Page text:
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Boyle • Ireland • Moeran • Vaughan Williams: String Quartets etc

Piatti Quartet (Rubicon)

Our rating 
4.0 out of 5 star rating 4.0

Boyle • Ireland • Moeran • Vaughan Williams
Vaughan Williams: Household Music; Ina Boyle: String Quartet in E minor; Ireland: The Holy Boy; Moeran: String Quartet No. 2
Piatti Quartet
Rubicon RCD1098   54:24 mins


The booklet’s cover painting – four panels of abstract swirls – might be by an Irish painter (Mainie Jellett), but it scarcely reflects the conservative slant of this album’s delightful and touching programme of chamber music sourced from every part of the British Isles except Scotland.

From Ireland itself comes the slightly reticent but gripping String Quartet of 1934 by the gifted and newly rediscovered Ina Boyle (1889-1967), though you get more Irish colouring in the folksy melodies pleasurably packed into the last half of Moeran’s E flat String Quartet (its date the subject of speculation), found among his manuscripts after his death. Wales’s contribution lies in the three hymn tunes splendidly mulled over in Household Music by Vaughan Williams – a teacher of Boyle’s –written in the early 1940s with amateur players in mind (though written for string quartet, the parts may be played by any instrument available). Slipped in between, the second English contribution, John Ireland’s sweetly yearning The Holy Boy, arranged for quartet, solely derives from the composer’s own inner world.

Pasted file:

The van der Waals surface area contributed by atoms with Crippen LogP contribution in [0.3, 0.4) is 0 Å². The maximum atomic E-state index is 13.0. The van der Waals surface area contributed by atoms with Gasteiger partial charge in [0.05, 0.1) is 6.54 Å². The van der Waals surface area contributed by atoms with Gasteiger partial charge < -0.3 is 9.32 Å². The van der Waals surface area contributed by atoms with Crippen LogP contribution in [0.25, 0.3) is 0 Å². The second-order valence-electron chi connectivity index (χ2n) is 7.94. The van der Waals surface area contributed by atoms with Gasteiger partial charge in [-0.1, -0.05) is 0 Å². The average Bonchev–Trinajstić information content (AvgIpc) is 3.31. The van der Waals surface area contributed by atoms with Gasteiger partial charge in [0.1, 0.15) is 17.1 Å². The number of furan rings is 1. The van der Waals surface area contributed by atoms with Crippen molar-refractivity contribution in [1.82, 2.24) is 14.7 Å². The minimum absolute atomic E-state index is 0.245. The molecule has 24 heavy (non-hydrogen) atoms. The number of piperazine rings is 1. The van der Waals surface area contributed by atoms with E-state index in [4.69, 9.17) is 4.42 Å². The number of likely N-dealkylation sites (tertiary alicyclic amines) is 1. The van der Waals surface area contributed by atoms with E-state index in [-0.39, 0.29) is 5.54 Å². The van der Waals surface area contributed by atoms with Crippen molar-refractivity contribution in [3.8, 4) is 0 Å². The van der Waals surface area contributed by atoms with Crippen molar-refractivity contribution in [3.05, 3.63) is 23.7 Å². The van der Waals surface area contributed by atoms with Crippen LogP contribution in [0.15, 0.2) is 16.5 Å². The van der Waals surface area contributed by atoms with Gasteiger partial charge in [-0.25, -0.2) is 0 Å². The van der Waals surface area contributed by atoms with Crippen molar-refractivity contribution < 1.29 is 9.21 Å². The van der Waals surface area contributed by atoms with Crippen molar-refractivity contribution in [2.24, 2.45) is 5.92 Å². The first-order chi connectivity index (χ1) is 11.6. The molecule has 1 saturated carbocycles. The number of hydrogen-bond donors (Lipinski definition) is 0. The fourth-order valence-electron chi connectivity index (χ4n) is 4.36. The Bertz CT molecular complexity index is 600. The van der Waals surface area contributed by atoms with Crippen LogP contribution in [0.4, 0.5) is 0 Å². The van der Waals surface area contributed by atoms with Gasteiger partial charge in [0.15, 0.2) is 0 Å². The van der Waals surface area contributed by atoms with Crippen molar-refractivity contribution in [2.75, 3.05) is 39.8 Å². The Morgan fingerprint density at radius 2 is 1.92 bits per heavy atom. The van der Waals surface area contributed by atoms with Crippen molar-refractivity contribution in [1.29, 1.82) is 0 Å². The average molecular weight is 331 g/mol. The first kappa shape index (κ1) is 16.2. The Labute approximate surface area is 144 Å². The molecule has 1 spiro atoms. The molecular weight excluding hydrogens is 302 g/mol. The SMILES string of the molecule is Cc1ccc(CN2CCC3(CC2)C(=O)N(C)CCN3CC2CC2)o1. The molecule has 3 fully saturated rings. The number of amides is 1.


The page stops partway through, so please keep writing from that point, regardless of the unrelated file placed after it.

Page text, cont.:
The Piatti Quartet brings to this repertoire a passion, sympathy and a carefully balanced ensemble sense guaranteed to make each of the composers shine. The Moeran may have its structural idiosyncrasies, but the final movement’s folksong pot-pourri still proves irresistible. More ambitious than their trappings suggest, Vaughan Williams’s three ingenious hymn tune preludes offer fantasia musings, a brisk scherzo and a compelling set of variations.

But Boyle’s String Quartet in its premiere recording fascinates the most, with its mix of lean textures, carefully wrought argument and moments of lyrical magic from a soaring violin flying high over fluttering notes below.


Geoff Brown